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Things were quite different, however, in the countryside and mountains. Certain Tajik agrarian rites can be understood thanks to the religious paintings at Panjikant (Marshak and Raspopova, 1987; idem, 1990). Certain practices in modern Tajikistan reprise rituals attested in Chinese sources for pre-Islamic Sogdiana (placing honey on the lips of newborns and a coin in their hand: cf. Chavannes, 1903, p. 134).
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Claude Rapin, “Nomads and the Shaping of Central Asia,” in Joe Gibb and Georgina Herrmann, eds., Proceedings of the Conference After Alexander: Central Asia before Islam, Proceedings of the British Academy Conference 133, London, 2007.
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Northward expansion. One consequence of the dynamic Sogdian economy was an expansion of Sogdian territory toward the north and, in the fifth century, the diffusion of Sogdian culture in the region of . Coinage, iconography, and literate culture thenceforth connected this region with Sogdiana (Rtveladze, 2006; Filanovich, 1983; idem, 1991; Buriakov, 1982; idem, 1991).
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The Bactrian heritage. In contrast to the impoverished artistic culture of the previous period, the afore-mentioned Sogdian urban development was matched by artistic development connected through several features with Bactria of the fourth and first half of the fifth centuries. The earliest murals at Panjikant strongly resemble the latest paintings at , in Bactria (Marshak, in Azarpay, p. 50). Architecture and urban planning also received a great impetus and imitated Bactrian models (Grenet, 1996; Semenov, 1996). Finally, Bactrian toponyms, notably that of the town of Košāniya (q.v.), located between Bukhara and Samarqand, appear in Sogdiana. This influence may be attributed to the possible presence of Bactrian refugees as well as the migration of craftsmen to Sogdiana under Kidarite power, which for a time united the two regions before being driven out of the south. The urban elites that emerged at the time in Sogdiana inherited refined tastes and lifestyles, which had long been developing in India and the Kushan empire, and which lasted throughout the Kushano-Sasanian period.
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This growth has been studied primarily at Samarqand and later at Panjikant. At Panjikant, some 50 km east of Samarqand and host to some of the most significant archeological excavations in Sogdiana, the town, established in the middle of the fifth century, outgrew its urban design very quickly and its walls proved to be too confining. A new line of fortifications, which departed from the original rectangular plan, was built at the end of the century to include the suburbs, so that the enclosed area grew from 8 to 13.5 hectares. The town continued to expand, although at a less constant rate, until the end of the seventh century, when a small marketplace appeared outside the walls to the northeast and a neighborhood of workshops were built to the south (Raspopova, 1990; on the recent excavations see Marshak and Raspopova, 1999-2006). At Samarqand, the town boasted an elevated citadel and a line of interior walls in the second half or the end of the fifth century; a century later, the entire plateau had already been reoccupied and new walls enclosing 218 hectares were built in place of the earlier walls (Shishkina; Belenitskiĭ, Bentovich, and Bol’shakov, p. 220; Grenet, 1996; idem, 2004). Samarkand then profited from a still greater wall protecting part of the oasis "oasis," 20 sq km in all. At Paykent, located at the other end of the valley of Zarafšān, a wall enclosing a 330 sq m on a side demarcated a town of 11 hectares close to the ancient citadel (Semenov, 2002). Accordingly, Sogdiana became the main center of agricultural wealth "agriculture" and population in Central Asia during this period.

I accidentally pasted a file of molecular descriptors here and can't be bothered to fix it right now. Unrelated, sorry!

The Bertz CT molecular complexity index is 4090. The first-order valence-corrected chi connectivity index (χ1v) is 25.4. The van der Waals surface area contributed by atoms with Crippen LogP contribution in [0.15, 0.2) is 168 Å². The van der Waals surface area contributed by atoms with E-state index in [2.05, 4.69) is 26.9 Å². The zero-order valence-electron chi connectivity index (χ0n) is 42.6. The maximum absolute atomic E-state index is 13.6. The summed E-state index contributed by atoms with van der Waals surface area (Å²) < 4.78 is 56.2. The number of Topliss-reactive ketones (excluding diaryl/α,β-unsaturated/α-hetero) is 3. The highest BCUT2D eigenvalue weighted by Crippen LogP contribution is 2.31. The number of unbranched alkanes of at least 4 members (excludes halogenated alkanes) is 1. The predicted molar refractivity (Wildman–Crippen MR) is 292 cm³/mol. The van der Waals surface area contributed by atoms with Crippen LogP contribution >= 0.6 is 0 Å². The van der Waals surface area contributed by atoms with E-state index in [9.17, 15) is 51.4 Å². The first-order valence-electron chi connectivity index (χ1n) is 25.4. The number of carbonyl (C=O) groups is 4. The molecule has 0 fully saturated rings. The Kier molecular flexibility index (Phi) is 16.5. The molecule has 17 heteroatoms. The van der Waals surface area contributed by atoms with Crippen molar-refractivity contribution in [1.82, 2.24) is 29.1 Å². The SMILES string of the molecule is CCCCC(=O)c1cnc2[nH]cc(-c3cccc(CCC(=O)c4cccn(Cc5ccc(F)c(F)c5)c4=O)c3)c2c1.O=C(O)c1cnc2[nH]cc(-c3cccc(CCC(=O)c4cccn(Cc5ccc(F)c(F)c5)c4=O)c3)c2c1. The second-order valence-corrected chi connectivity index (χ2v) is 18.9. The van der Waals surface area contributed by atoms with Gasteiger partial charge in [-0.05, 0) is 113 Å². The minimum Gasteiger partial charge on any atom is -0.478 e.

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The nomad invasions. Several texts, Chinese and Byzantine, independently attest to the arrival of a wave of Eastern invaders in Central Asia in the second half of the fourth century. They were politically connected with the Huns (see ), who were attacking Europe at the same time (La Vaissière, 2005b). Several dynasties or tribal groups succeeded each other at the head of this nomadic agglomeration, most notably the , the (after 437) and the in Sogdiana (whether after 479 or 509 is not known; La Vaissière, 2007). As for the archeology, in the fourth century, we can observe the appearance of some new features that we can legitimately assign to this political upheaval. Integration of sedentary peoples and local nomads, who had been living together right on the edges of the oases, appears to have come to an end. On the other hand, alongside local forms that continued in use, a decorated ceramic appears in the archeological strata of this period that in the preceding period was characteristic of the Syr Darya region, suggesting that populations from the Syr Darya had had to seek refuge in Sogdiana from the pressure of the nomads, or they had come here to a land under cultivation that a depleted population had partly abandoned, and they brought their pottery with them (Buriakov, 1991). Kanka declined.